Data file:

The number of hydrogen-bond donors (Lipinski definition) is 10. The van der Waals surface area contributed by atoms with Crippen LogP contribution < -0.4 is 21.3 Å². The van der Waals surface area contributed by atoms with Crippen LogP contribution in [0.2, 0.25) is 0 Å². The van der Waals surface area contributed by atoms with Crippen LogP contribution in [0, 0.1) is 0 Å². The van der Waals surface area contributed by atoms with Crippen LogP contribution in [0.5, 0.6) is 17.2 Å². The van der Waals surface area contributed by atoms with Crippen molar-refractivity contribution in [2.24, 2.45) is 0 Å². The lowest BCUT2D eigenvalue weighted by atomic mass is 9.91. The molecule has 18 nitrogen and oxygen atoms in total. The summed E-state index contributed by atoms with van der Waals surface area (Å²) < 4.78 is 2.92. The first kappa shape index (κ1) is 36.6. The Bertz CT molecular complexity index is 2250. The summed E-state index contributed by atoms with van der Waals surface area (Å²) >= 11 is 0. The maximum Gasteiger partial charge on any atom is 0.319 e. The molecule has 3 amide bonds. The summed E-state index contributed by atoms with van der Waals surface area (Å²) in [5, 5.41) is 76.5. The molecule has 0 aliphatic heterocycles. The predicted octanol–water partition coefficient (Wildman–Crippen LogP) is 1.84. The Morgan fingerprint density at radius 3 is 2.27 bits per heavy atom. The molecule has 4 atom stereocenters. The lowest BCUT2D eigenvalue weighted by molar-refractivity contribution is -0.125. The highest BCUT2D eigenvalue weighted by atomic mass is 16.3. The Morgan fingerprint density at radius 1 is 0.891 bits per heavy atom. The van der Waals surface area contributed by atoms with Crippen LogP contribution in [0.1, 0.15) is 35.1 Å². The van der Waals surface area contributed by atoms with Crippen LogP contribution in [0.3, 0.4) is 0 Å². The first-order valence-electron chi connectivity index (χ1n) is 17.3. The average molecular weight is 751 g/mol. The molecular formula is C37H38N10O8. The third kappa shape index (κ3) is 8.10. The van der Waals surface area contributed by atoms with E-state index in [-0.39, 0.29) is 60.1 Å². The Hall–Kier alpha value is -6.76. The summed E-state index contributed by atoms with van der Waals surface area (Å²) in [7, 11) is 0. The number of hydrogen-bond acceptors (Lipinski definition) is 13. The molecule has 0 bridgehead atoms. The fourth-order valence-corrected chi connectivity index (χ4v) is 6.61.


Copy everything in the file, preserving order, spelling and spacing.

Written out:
The number of hydrogen-bond donors (Lipinski definition) is 10. The van der Waals surface area contributed by atoms with Crippen LogP contribution < -0.4 is 21.3 Å². The van der Waals surface area contributed by atoms with Crippen LogP contribution in [0.2, 0.25) is 0 Å². The van der Waals surface area contributed by atoms with Crippen LogP contribution in [0, 0.1) is 0 Å². The van der Waals surface area contributed by atoms with Crippen LogP contribution in [0.5, 0.6) is 17.2 Å². The van der Waals surface area contributed by atoms with Crippen molar-refractivity contribution in [2.24, 2.45) is 0 Å². The lowest BCUT2D eigenvalue weighted by atomic mass is 9.91. The molecule has 18 nitrogen and oxygen atoms in total. The summed E-state index contributed by atoms with van der Waals surface area (Å²) < 4.78 is 2.92. The first kappa shape index (κ1) is 36.6. The Bertz CT molecular complexity index is 2250. The summed E-state index contributed by atoms with van der Waals surface area (Å²) >= 11 is 0. The maximum Gasteiger partial charge on any atom is 0.319 e. The molecule has 3 amide bonds. The summed E-state index contributed by atoms with van der Waals surface area (Å²) in [5, 5.41) is 76.5. The molecule has 0 aliphatic heterocycles. The predicted octanol–water partition coefficient (Wildman–Crippen LogP) is 1.84. The Morgan fingerprint density at radius 3 is 2.27 bits per heavy atom. The molecule has 4 atom stereocenters. The lowest BCUT2D eigenvalue weighted by molar-refractivity contribution is -0.125. The highest BCUT2D eigenvalue weighted by atomic mass is 16.3. The Morgan fingerprint density at radius 1 is 0.891 bits per heavy atom. The van der Waals surface area contributed by atoms with Crippen LogP contribution in [0.1, 0.15) is 35.1 Å². The van der Waals surface area contributed by atoms with Crippen LogP contribution in [0.3, 0.4) is 0 Å². The first-order valence-electron chi connectivity index (χ1n) is 17.3. The average molecular weight is 751 g/mol. The molecular formula is C37H38N10O8. The third kappa shape index (κ3) is 8.10. The van der Waals surface area contributed by atoms with E-state index in [-0.39, 0.29) is 60.1 Å². The Hall–Kier alpha value is -6.76. The summed E-state index contributed by atoms with van der Waals surface area (Å²) in [7, 11) is 0. The number of hydrogen-bond acceptors (Lipinski definition) is 13. The molecule has 0 bridgehead atoms. The fourth-order valence-corrected chi connectivity index (χ4v) is 6.61.